Movie Review: The Weinstein Company's The Hateful Eight

The Hateful Eight
Directed By: Quentin Tarantino
Writers: Quentin Tarantino
Starring: Samuel L. Jackson, Kurt Russell, Jennifer Jason Leigh
MPAA Rating: Rated PG-13 for sci-fi action violence
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Some time after the Civil War, a stagecoach hurtles through the winery Wyoming landscape. Bounty hunter John Ruth and his fugitive captive Daisy Domergue race towards the town of Red Rock, where Ruth will bring Daisy to justice. Along the road, they encounter Major Marquis Warren an infamous bounty hunter; and Chris Mannix a man who claims to be Red Rocks new sheriff. Lost in a blizzard the bunch seek refuge at Minnie's haberdashery. When they arrive they are greeted by unfamiliar faces: Bob, who claims to be taking care of the place while Minnie is gone; Oswaldo Mobray, the hangman of red rock; Joe Gage, a cow puncher; and confederate general Sanford Smithers. As the storm overtakes the mountainside, the eight travelers come to learn that they might not make it to Red Rock after all...

The Hateful Eight (ironically enough) is the 8th film by Quentin Tarantino. Going into The Hateful Eight everything was kept pretty obscure, the most we knew going in was that because of a blizzard, eight strangers paths cross when seeking refuge. Keeping it this vague is exactly what you want when dealing with a movie like this.

One of the best ways I can describe this film is if Tarantino took his very own Reservoir Dogs, threw it in a Western, along with the movie/game "Clue," you would get The Hateful Eight. The Hateful Eight is not only one of the most fun experiences I've had watching a movie all year but also one of the best cinematic experiences I've had all year. It has everything you want from a Tarantino film, from the rich dialogue to the unique, one-of-a-kind characters.

Tarantino brings an a-list cast and this a-list cast are all on their A-game, Samuel L. Jackson, Kurt Russell, Jennifer Jason Leigh, Walton Goggins, Tim Roth, Demian Bichir, Michael Madsen, and Bruce Dern. Everyone absolutely knocks it out of the park with their rolls, great performances left and right, Tarantino tends to bring out the best out of everyone, every time. All the characters/ actors here are all captivating but it's the character of Samuel L. Jackson's "Major Marquis Warren" that steals the show, right behind Walton Goggins's character who's also a thrill to watch, but it's Sam Jackson that steals all the scenes he's in. There's this one particular scene he has with Bruce Dern's character, that he just blows you away. Again, all the actors here are just extraordinary.

This is a three hour film in which most of the movie we have all our characters stuck inside a cabin. And while yes, since this is a Quentin Tarantino movie we are due for a full on Tarantino-like massacre scene, it's the brilliant dialogue that carries the film and keeps you so invested throughout it. Whether we had the characters meeting for the first time, or sharing a story, it's the dialogue, that in depth dialogue that Tarantino's known for, that not only makes the characters and their meetings with one another standout, but has you glued to the screen the entire time. Something I also enjoyed throughout the story, was that it didn't only completely focus on the mystery between the eight strangers but also started touching on a few relatable topics such as morals and racial issues.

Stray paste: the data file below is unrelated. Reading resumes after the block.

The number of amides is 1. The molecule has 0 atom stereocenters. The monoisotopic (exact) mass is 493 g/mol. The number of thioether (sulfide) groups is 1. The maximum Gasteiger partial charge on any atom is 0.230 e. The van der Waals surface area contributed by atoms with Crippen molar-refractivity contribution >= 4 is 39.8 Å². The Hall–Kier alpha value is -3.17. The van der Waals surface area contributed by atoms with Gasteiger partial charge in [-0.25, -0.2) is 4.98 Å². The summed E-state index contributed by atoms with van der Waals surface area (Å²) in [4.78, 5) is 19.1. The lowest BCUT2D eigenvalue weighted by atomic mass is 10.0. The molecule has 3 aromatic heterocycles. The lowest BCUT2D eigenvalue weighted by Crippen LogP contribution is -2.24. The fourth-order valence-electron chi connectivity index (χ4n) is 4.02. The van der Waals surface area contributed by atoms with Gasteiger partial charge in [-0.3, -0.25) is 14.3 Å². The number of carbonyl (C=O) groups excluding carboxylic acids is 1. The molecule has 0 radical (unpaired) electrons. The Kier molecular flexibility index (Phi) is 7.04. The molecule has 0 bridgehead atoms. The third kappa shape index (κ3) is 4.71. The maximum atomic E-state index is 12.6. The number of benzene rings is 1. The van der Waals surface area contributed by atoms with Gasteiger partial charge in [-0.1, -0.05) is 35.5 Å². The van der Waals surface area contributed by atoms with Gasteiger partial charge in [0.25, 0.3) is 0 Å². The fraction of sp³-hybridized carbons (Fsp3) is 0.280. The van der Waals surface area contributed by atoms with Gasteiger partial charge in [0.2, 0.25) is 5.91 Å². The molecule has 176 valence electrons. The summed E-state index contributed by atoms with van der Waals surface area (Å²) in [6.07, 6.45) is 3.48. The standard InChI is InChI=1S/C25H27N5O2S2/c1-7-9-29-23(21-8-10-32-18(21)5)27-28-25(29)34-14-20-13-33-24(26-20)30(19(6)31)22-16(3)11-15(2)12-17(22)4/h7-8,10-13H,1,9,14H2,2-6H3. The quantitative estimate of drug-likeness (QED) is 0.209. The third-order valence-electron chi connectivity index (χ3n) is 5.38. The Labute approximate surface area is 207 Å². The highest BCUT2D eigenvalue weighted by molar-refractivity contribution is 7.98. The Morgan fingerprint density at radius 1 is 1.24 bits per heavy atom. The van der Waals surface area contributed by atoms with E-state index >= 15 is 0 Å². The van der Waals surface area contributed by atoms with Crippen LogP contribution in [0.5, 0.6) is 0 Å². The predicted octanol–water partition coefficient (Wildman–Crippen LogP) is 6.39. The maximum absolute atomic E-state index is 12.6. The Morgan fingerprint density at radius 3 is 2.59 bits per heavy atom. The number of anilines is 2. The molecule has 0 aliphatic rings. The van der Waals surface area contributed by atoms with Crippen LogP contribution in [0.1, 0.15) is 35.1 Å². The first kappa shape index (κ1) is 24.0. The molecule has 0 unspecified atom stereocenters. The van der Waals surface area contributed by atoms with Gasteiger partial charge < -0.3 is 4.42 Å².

The great cinematography by Robert Richardson and score by Ennio Morricone went absolutely perfect with the film. Tarantino shooting the film in 70mm, added more to the cinematography, allowing wider and grander shots of the snowy landscapes, also allowing much more detail to be captured when our characters were stuck inside the cabin.

A little something special Mr. Tarantino did with his release of The Hateful Eight, was both shooting it in 70mm and giving it a roadshow theatrical release. Tarantino at the end of the day is a big a movie buff like the rest of us, and wanted to give us a special treat. Roadshow theatrical releases were a big thing back in the day (particularly in the 60's), and they would give you souvenir programs for the movie you're going to see, having an overture before the movie starts, as well as having an intermission throughout the film. Having a unique cinematic experience like this doesn't come around that often these days, it's definitely something I'd recommend doing if your local theater is showing The Hateful Eight in it's 70mm presentation.

At the end of the day I'm really glad Tarantino didn't completely cancel the making of this film after the script leak like he had originally intended, because The Hateful Eight is one of my favorite movies of the year. Tremendous performances to go along with such intriguing characters, top notch cinematography, awesome score, everything you'd would want in a Tarantino/ mystery-who done it film, and an overall great cinematic experience. I absolutely loved The Hateful Eight.

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